My Favorite Books of 2015

Here is my favorite blog post of the year, a list of my favorite books read in 2015. Although the publishing dates range from 2001 to 2014, they all found their way to the top of my reading list last year and I’m very glad they did! 

2002 Yann Martel Life of Pi

Life of Pi by Yann Martel

This novel is inspiring, imaginative, unique, and fulfilling. It’s a story I want so badly to be true that sometimes I ignore the label of fiction it possesses.

Journey. Expedition. Adventure. None of these words quite capture the magic felt while cruising the Pacific’s current with Pi Patel, a zoo-keeper’s son who finds himself stranded on a lifeboat in the middle of an ocean with a murderous bengal tiger.

Without cramming Life of Pi‘s theme into a single word or phrase, it is about… Humanity. Peace. Storytelling. Faith. And how we interprets these things. What we choose to believe and how we push away the improbable as impossible.

I recommend it to anyone who wants to be inspired by imagination. 

dry coverDry by Augusten Burroughs

One of the best pieces of creative nonfiction I have ever read. Burroughs’ brilliant storytelling mixes pure truth with dirty humor in this memoir about his struggle with alcoholism.

I recommend it to lovers of creative nonfiction, people who want to understand what creative nonfiction is all about; and anyone interested in getting a first-person perspective of an alcoholic. 

goon imageA Visit From the Good Squad by Jennifer Egan

There is an argument surrounding A Visit From the Goon Squad whether it is a novel or a collection of linked short stories. That gray area is a main reason I loved this story. It jumps in time, switches character perspective, and leaves you slightly dazed and confused.

I recommend it to readers and writers who want to think about time and those who enjoy blurred boundaries. 

 

RedeploymentRedeployment by Phil Klay

This collection of short stories surrounding political, emotional, and humanity issues of the Iraq War is must-read! Klay’s writing is concise, dense, and relevant to our time. While some stories may draw you to tears, others may outrage you into action.

I recommend it to every American

Kite_runnerThe Kite Runner by Khaled Hosseini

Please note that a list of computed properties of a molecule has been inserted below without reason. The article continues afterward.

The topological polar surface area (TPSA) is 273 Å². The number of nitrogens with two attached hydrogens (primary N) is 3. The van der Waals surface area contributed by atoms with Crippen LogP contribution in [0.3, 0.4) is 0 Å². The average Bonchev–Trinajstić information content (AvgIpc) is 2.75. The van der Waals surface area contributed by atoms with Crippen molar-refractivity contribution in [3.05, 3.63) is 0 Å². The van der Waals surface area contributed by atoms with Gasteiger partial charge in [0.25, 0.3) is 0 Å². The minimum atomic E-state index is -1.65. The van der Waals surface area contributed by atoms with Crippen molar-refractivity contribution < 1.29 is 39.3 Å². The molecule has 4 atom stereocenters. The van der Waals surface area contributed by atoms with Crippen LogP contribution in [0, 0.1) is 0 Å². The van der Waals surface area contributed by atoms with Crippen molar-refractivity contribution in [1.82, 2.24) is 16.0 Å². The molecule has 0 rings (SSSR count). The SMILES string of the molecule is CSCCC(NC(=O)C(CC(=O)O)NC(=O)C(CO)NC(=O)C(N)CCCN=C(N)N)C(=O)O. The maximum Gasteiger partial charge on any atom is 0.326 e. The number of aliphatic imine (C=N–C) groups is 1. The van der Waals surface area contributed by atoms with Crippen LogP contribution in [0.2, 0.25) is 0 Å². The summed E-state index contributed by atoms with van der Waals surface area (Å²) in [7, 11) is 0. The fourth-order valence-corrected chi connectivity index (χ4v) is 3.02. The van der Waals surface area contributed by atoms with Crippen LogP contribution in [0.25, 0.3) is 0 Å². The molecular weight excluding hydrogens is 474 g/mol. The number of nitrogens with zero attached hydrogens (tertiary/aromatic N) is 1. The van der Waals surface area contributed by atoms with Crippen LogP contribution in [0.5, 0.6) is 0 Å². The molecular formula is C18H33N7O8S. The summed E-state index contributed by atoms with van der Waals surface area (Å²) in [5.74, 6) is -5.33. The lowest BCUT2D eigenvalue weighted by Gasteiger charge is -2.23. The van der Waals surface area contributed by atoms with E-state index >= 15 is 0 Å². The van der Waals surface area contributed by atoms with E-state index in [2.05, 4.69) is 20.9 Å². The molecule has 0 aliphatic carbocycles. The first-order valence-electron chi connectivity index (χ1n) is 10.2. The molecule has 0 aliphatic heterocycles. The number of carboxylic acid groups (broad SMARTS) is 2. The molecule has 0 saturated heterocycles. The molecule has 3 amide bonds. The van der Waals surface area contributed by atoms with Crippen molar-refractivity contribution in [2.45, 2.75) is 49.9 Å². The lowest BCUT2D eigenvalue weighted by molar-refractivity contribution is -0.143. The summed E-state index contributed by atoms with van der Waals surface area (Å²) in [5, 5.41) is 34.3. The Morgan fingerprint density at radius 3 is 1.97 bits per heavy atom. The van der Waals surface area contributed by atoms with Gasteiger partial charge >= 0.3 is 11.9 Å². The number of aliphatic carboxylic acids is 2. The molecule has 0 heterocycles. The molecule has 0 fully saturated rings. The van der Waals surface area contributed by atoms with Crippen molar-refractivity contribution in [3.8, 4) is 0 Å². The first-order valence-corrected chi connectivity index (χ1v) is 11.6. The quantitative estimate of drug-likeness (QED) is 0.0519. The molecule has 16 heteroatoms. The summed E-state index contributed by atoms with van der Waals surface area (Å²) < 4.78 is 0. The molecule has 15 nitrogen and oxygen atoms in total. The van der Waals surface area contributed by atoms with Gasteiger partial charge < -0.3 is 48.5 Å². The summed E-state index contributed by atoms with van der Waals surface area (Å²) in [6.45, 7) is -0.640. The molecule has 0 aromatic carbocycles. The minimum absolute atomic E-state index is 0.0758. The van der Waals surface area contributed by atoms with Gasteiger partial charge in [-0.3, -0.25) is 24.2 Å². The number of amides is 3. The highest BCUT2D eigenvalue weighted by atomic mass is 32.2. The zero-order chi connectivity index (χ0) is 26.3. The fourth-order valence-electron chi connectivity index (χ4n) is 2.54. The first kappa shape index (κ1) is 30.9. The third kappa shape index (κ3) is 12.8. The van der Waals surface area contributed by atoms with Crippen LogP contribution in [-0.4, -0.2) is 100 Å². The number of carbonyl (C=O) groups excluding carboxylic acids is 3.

The Kite Runner is one of the most powerful stories I have ever read. Like Redeployment it is a story of our times, portraying an insiders view of Iraq in the years before America declared war. But don’t mistake this novel for a war story, it is a story of human nature through and through. The story is one I will not easily forget.

I recommend it to thoughtful readers who are curious about human nature and why we do the things we do. 

ordinary-graceOrdinary Grace by William Kent Krueger

Set in the Minnesota summer of 1961, Ordinary Grace is an enriching story about real life and untimely death. It is filled with memorable, flawed characters; written in a clear, comforting voice; and set in a world that feels far away yet so close to the heart.

I recommend it to readers looking for an honest, realistic, heart-felt story. Also to anyone looking for an exceptional audio book!

DWCityThe Devil in the White City by Erik Larson

The Devil in the White City is a story about the Chicago World Fair in 1893 and the notorious mass murderer, Dr. H. H. Holmes. While so many historical nonfiction authors are not, Erik Larson is a story teller, making the story very entertaining. The story drops teasers like a suspense novel, builds character like literary fiction, and weaves multiple story lines better than most novels in any genre.

I recommend it to fiction lovers who crave a little history.

elegies of the brokenheartedElegies of the Brokenhearted by Christie Hodgen

Through detailed looks at side characters, we get a gradual picture of the main character’s life. Elegies is a story of unique structure that will make you take a close look at the people in your life and the impact left lingering long after they disappear.

I recommend it to readers and writers who crave something other than the lovable main character in the typical obstacle-based plot. 

Advertisements

About Sarah JS

Aspiring writer, lover of words, book nerd, working editor, and permanent student of the world

Posted on January 8, 2016, in Book Review and tagged , , , , , , , , , , . Bookmark the permalink. 2 Comments.

Leave a Reply

Fill in your details below or click an icon to log in:

WordPress.com Logo

You are commenting using your WordPress.com account. Log Out / Change )

Twitter picture

You are commenting using your Twitter account. Log Out / Change )

Facebook photo

You are commenting using your Facebook account. Log Out / Change )

Google+ photo

You are commenting using your Google+ account. Log Out / Change )

Connecting to %s

%d bloggers like this: